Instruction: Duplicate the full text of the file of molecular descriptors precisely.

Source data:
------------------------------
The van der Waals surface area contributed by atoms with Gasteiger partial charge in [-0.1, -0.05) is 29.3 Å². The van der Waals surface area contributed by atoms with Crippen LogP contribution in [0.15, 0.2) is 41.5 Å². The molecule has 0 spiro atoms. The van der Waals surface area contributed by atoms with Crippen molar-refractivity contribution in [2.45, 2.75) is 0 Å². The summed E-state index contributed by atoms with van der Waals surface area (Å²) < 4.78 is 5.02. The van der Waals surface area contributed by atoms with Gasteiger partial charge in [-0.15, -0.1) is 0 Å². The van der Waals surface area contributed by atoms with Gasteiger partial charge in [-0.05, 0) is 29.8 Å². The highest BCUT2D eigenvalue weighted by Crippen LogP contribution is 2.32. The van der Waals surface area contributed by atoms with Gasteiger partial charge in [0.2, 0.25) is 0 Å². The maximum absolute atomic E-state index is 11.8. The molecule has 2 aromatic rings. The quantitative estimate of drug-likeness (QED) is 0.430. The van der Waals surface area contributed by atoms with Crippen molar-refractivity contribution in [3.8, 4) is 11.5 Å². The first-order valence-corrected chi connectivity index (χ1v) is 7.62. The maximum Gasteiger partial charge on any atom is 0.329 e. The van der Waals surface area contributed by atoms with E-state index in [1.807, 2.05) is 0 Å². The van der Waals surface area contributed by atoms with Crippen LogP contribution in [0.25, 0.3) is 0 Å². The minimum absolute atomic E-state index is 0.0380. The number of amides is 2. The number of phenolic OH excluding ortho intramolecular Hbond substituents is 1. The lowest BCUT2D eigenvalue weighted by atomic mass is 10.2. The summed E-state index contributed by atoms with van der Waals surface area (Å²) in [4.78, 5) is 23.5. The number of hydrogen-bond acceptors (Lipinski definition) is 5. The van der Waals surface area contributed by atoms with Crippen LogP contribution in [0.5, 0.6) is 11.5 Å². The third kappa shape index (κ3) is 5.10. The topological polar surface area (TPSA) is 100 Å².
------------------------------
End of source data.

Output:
The van der Waals surface area contributed by atoms with Gasteiger partial charge in [-0.1, -0.05) is 29.3 Å². The van der Waals surface area contributed by atoms with Crippen LogP contribution in [0.15, 0.2) is 41.5 Å². The molecule has 0 spiro atoms. The van der Waals surface area contributed by atoms with Crippen molar-refractivity contribution in [2.45, 2.75) is 0 Å². The summed E-state index contributed by atoms with van der Waals surface area (Å²) < 4.78 is 5.02. The van der Waals surface area contributed by atoms with Gasteiger partial charge in [-0.15, -0.1) is 0 Å². The van der Waals surface area contributed by atoms with Gasteiger partial charge in [-0.05, 0) is 29.8 Å². The highest BCUT2D eigenvalue weighted by Crippen LogP contribution is 2.32. The van der Waals surface area contributed by atoms with Gasteiger partial charge in [0.2, 0.25) is 0 Å². The maximum absolute atomic E-state index is 11.8. The molecule has 2 aromatic rings. The quantitative estimate of drug-likeness (QED) is 0.430. The van der Waals surface area contributed by atoms with Crippen molar-refractivity contribution in [3.8, 4) is 11.5 Å². The first-order valence-corrected chi connectivity index (χ1v) is 7.62. The maximum Gasteiger partial charge on any atom is 0.329 e. The van der Waals surface area contributed by atoms with E-state index in [1.807, 2.05) is 0 Å². The van der Waals surface area contributed by atoms with Crippen LogP contribution in [0.25, 0.3) is 0 Å². The minimum absolute atomic E-state index is 0.0380. The number of amides is 2. The number of phenolic OH excluding ortho intramolecular Hbond substituents is 1. The lowest BCUT2D eigenvalue weighted by atomic mass is 10.2. The summed E-state index contributed by atoms with van der Waals surface area (Å²) in [4.78, 5) is 23.5. The number of hydrogen-bond acceptors (Lipinski definition) is 5. The van der Waals surface area contributed by atoms with Crippen LogP contribution in [0.5, 0.6) is 11.5 Å². The third kappa shape index (κ3) is 5.10. The topological polar surface area (TPSA) is 100 Å².